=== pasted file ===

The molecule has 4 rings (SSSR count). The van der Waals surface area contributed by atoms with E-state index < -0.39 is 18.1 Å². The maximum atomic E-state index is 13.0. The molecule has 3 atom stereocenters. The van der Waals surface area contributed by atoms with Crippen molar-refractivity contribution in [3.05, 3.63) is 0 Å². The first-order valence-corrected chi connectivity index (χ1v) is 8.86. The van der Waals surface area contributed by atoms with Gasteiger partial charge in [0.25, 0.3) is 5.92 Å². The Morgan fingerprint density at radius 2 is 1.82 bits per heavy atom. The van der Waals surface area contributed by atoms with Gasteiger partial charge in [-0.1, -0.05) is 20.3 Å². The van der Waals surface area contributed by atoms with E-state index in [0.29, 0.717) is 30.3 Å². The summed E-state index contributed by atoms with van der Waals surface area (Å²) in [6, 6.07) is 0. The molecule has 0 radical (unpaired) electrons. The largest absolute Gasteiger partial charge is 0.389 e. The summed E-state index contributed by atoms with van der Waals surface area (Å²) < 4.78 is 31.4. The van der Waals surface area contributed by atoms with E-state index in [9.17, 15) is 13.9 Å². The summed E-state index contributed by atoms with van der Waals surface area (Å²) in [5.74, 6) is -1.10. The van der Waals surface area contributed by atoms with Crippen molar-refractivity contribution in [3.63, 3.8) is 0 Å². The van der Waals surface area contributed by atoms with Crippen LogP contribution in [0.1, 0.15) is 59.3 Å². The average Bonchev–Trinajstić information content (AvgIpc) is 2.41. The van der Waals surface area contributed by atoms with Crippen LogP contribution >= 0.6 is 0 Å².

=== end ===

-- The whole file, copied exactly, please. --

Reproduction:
The molecule has 4 rings (SSSR count). The van der Waals surface area contributed by atoms with E-state index < -0.39 is 18.1 Å². The maximum atomic E-state index is 13.0. The molecule has 3 atom stereocenters. The van der Waals surface area contributed by atoms with Crippen molar-refractivity contribution in [3.05, 3.63) is 0 Å². The first-order valence-corrected chi connectivity index (χ1v) is 8.86. The van der Waals surface area contributed by atoms with Gasteiger partial charge in [0.25, 0.3) is 5.92 Å². The Morgan fingerprint density at radius 2 is 1.82 bits per heavy atom. The van der Waals surface area contributed by atoms with Gasteiger partial charge in [-0.1, -0.05) is 20.3 Å². The van der Waals surface area contributed by atoms with E-state index in [0.29, 0.717) is 30.3 Å². The summed E-state index contributed by atoms with van der Waals surface area (Å²) in [6, 6.07) is 0. The molecule has 0 radical (unpaired) electrons. The largest absolute Gasteiger partial charge is 0.389 e. The summed E-state index contributed by atoms with van der Waals surface area (Å²) < 4.78 is 31.4. The van der Waals surface area contributed by atoms with E-state index in [9.17, 15) is 13.9 Å². The summed E-state index contributed by atoms with van der Waals surface area (Å²) in [5.74, 6) is -1.10. The van der Waals surface area contributed by atoms with Crippen molar-refractivity contribution in [3.63, 3.8) is 0 Å². The van der Waals surface area contributed by atoms with Crippen LogP contribution in [0.1, 0.15) is 59.3 Å². The average Bonchev–Trinajstić information content (AvgIpc) is 2.41. The van der Waals surface area contributed by atoms with Crippen LogP contribution >= 0.6 is 0 Å².